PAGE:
Jeramey Jannene

The Man Who Biked to Every Bublr Station

87 local stations in four different cities, one dauntless rider biked to every one of them.

By - Aug 22nd, 2019 04:55 pm
Bublr Bikes hit the streets of Milwaukee.

Bublr Bikes hit the streets of Milwaukee in 2014. Photo from Bublr Bikes.

Some people try to visit every major league baseball stadium. Others try to visit all 50 states. Jeff Sponcia wanted to bike to every Bublr Bikes docking station.

And he pulled it off, in exactly eight hours on a July weekend night.

Sponcia, manager of planning at Milwaukee County Transit System (MCTS), visited all 87 Bublr Bikes stations spread across Milwaukee, Shorewood, West Allis and Wauwatosa. He undertook the trip for fun, but expects it to have a professional benefit. The MCTS on-bus information system announces nearby Bublr Bikes stations to encourage connectivity and the transit system has a fare-card partnership with the non-profit.

“I’ve used Bublr for short trips and recreational rides, so it’s only natural I was curious as to the exact location of all their stations and how their proximity to MCTS bus stops can help our riders complete parts of their trip,” said Sponcia in an interview. “Finally, I’m the type of person who wants to challenge himself to accomplish things that I’ve never done and don’t know if I can actually do. Once I started on this trek and kept making progress, ticking off station after station, there was no way I would quit until I achieved this goal.”

Sponcia undertook his journey on a Sunday evening, choosing not to start until after 6 p.m., 6:19 p.m. to be exact. “The advantage was, there were virtually no cars on the streets of Milwaukee after about 9:30 p.m. on that night where I happened to be, ” said the transit planner. “I felt like I owned the roads. Quite a rare feeling when biking in Milwaukee.” He finished, pulling back into the dock at Miller Park where he started, at 2:19 a.m.

His circular trip involved using his membership to quickly check a bike out at every station and bike to another station. In two spots where the lack of station proximity makes biking time prohibitive he hopped on a bus to close a gap (two buses to get from N. 17th St. and W. Brown St. to N. 55th St. and W. North Ave. in Wauwatosa and from Walker’s Point to the north end of Downtown after exhausting the stations). He also opted to walk up the hill from Bradford Beach to E. North Ave. instead of attempting to ride a bike.

Owing to his transit planning day job, Sponcia even considered what side of the street stations were on in planning his journey. “Almost all the Bublr stations on Oakland Avenue are on the southbound side of the street—fortunately, I factored that in as I planned my route so that part was a breeze,” he told Urban Milwaukee.

Along the way he had lots of chance encounters, including helping a tourist check out a bike, helping load a canoe onto a vehicle in Schlitz Park and being accused of being an undercover cop.

“It was quite memorable, exhausting and educational,” said Sponcia. The transit planner calculated he biked 43 miles.

Jeff Sponcia on his bike.

Jeff Sponcia on his bike.

He didn’t subject any of his friends to his chase. “I did this solo as I wanted to go at my own pace.” That included a couple of brief breaks along the way, including a pit stop at Whole Foods on the East Side, Hart Park in Wauwatosa and laying on a bench “barely able to move” at the West Allis Farmers Market. It also took almost a half-hour to get from Wauwatosa to West Allis.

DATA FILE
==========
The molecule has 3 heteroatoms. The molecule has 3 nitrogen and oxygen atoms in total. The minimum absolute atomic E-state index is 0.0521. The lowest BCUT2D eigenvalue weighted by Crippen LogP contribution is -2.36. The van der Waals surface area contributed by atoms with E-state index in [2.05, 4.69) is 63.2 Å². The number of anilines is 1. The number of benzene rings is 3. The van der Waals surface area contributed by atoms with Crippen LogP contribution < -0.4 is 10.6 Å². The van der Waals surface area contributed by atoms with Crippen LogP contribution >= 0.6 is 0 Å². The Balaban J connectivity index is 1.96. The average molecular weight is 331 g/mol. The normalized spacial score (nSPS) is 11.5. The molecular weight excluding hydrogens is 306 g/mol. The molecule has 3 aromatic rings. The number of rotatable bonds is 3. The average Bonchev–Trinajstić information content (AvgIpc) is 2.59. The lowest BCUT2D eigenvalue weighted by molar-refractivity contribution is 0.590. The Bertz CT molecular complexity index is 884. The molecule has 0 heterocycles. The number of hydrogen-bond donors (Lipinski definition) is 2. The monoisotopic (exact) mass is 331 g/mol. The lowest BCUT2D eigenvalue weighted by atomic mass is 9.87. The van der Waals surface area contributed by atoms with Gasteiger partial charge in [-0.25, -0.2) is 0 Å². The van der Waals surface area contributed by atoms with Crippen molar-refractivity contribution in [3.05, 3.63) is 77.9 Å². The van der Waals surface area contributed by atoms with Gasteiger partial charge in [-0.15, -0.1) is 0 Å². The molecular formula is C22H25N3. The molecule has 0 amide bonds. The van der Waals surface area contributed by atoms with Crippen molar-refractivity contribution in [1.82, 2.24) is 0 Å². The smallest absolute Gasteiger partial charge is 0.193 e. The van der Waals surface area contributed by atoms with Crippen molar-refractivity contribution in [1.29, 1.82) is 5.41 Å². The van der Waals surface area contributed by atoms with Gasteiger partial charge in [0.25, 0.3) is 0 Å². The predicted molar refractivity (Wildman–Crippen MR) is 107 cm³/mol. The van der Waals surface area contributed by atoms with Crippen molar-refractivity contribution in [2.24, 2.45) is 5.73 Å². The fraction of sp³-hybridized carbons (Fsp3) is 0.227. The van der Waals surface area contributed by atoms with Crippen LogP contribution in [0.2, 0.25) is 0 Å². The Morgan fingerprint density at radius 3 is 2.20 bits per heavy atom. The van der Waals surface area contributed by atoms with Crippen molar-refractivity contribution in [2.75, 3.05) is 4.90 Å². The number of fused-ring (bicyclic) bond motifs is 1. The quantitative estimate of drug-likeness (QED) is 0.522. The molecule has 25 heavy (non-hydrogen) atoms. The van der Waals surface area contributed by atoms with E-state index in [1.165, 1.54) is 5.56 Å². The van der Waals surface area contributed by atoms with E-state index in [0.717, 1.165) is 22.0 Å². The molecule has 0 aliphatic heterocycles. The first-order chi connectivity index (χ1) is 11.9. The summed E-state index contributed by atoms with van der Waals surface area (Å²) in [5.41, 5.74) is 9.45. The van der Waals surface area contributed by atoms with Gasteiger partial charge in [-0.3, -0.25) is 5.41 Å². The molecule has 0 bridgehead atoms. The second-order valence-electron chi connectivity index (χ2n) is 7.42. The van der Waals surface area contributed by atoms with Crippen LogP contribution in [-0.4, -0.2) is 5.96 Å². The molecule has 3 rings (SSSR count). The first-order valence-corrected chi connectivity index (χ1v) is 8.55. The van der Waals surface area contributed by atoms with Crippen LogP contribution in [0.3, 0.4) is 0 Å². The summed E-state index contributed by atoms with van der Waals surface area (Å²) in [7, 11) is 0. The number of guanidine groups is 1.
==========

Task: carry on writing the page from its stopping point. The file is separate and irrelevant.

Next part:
What does he hope people take from his adventure? “Bottom line, there are now so many ways to get around Milwaukee without an automobile, but many residents (and visitors) are either unaware of, don’t have access to or are not able to use one of these modes,” said Sponcia. “In a time when state funding is sorely lacking, yet neighborhoods and surrounding suburbs are expanding and offering more shopping, restaurants, jobs and housing, our elected officials should absolutely be prioritizing road dieting, bicycle/scooter and pedestrian infrastructure expansion and massive increases to transit funding.”

“I encourage all Wisconsin elected officials to come to Milwaukee, try out MCTS, the streetcar, Bublr, Lime e-scooters and walking throughout our great city and county,” said Sponcia via email. “Try to get from one place to another without using a car.  There’s no other way to gain perspective on the transportation needs of the people of Milwaukee (the economic engine of the state) unless they do it for themselves.”

So now that the challenge has been raised, how fast can you hit up every station? It’s going to get progressively more difficult; just since Sponcia completed his ride there is now an additional station. And Bublr plans to add 26 stations starting next year.

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Categories: Transportation

2 thoughts on “Transportation: The Man Who Biked to Every Bublr Station”

  1. Juli Kaufmann says:

    This is simply incredible. I loved reading this story and bravo Jeff! Thanks for raising awareness by doing something so interesting, exhausting, weird, fantastic, and crazy. LOVE IT.

  2. Barbara Richards says:

    Awesome trek. Yes, to bus and bike and footsteps! Perhaps this will become a new “thing” for those wanting a new sort of challenge. All in the way of getting us moving out of that polluting box of metal, plastic, and glass!!!!

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